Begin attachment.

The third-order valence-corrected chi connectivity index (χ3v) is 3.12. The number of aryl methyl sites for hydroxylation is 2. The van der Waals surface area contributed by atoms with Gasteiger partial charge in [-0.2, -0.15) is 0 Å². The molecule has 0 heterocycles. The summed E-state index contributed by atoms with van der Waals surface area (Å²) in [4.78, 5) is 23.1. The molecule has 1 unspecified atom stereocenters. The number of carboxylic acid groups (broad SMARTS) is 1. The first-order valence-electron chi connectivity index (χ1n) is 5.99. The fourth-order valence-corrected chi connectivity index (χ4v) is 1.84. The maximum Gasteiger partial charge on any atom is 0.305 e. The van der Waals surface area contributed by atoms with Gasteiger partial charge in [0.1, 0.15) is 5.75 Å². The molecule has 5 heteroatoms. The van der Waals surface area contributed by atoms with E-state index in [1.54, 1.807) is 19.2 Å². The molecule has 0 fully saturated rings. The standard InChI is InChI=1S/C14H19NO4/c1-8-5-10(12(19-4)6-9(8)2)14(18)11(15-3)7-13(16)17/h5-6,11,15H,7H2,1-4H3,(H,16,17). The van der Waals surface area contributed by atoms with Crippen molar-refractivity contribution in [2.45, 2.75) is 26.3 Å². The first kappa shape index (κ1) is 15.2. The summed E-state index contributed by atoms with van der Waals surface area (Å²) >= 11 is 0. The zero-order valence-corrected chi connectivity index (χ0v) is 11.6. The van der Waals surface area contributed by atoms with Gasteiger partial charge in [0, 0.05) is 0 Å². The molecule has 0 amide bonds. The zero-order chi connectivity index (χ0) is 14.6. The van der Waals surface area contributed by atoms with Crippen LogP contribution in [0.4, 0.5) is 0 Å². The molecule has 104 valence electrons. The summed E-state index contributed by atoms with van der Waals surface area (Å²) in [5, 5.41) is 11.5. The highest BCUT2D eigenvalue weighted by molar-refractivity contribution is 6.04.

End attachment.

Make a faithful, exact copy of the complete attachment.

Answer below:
The third-order valence-corrected chi connectivity index (χ3v) is 3.12. The number of aryl methyl sites for hydroxylation is 2. The van der Waals surface area contributed by atoms with Gasteiger partial charge in [-0.2, -0.15) is 0 Å². The molecule has 0 heterocycles. The summed E-state index contributed by atoms with van der Waals surface area (Å²) in [4.78, 5) is 23.1. The molecule has 1 unspecified atom stereocenters. The number of carboxylic acid groups (broad SMARTS) is 1. The first-order valence-electron chi connectivity index (χ1n) is 5.99. The fourth-order valence-corrected chi connectivity index (χ4v) is 1.84. The maximum Gasteiger partial charge on any atom is 0.305 e. The van der Waals surface area contributed by atoms with Gasteiger partial charge in [0.1, 0.15) is 5.75 Å². The molecule has 5 heteroatoms. The van der Waals surface area contributed by atoms with E-state index in [1.54, 1.807) is 19.2 Å². The molecule has 0 fully saturated rings. The standard InChI is InChI=1S/C14H19NO4/c1-8-5-10(12(19-4)6-9(8)2)14(18)11(15-3)7-13(16)17/h5-6,11,15H,7H2,1-4H3,(H,16,17). The van der Waals surface area contributed by atoms with Crippen molar-refractivity contribution in [2.45, 2.75) is 26.3 Å². The first kappa shape index (κ1) is 15.2. The summed E-state index contributed by atoms with van der Waals surface area (Å²) >= 11 is 0. The zero-order valence-corrected chi connectivity index (χ0v) is 11.6. The van der Waals surface area contributed by atoms with Gasteiger partial charge in [0, 0.05) is 0 Å². The molecule has 0 amide bonds. The zero-order chi connectivity index (χ0) is 14.6. The van der Waals surface area contributed by atoms with Crippen LogP contribution in [0.4, 0.5) is 0 Å². The molecule has 104 valence electrons. The summed E-state index contributed by atoms with van der Waals surface area (Å²) in [5, 5.41) is 11.5. The highest BCUT2D eigenvalue weighted by molar-refractivity contribution is 6.04.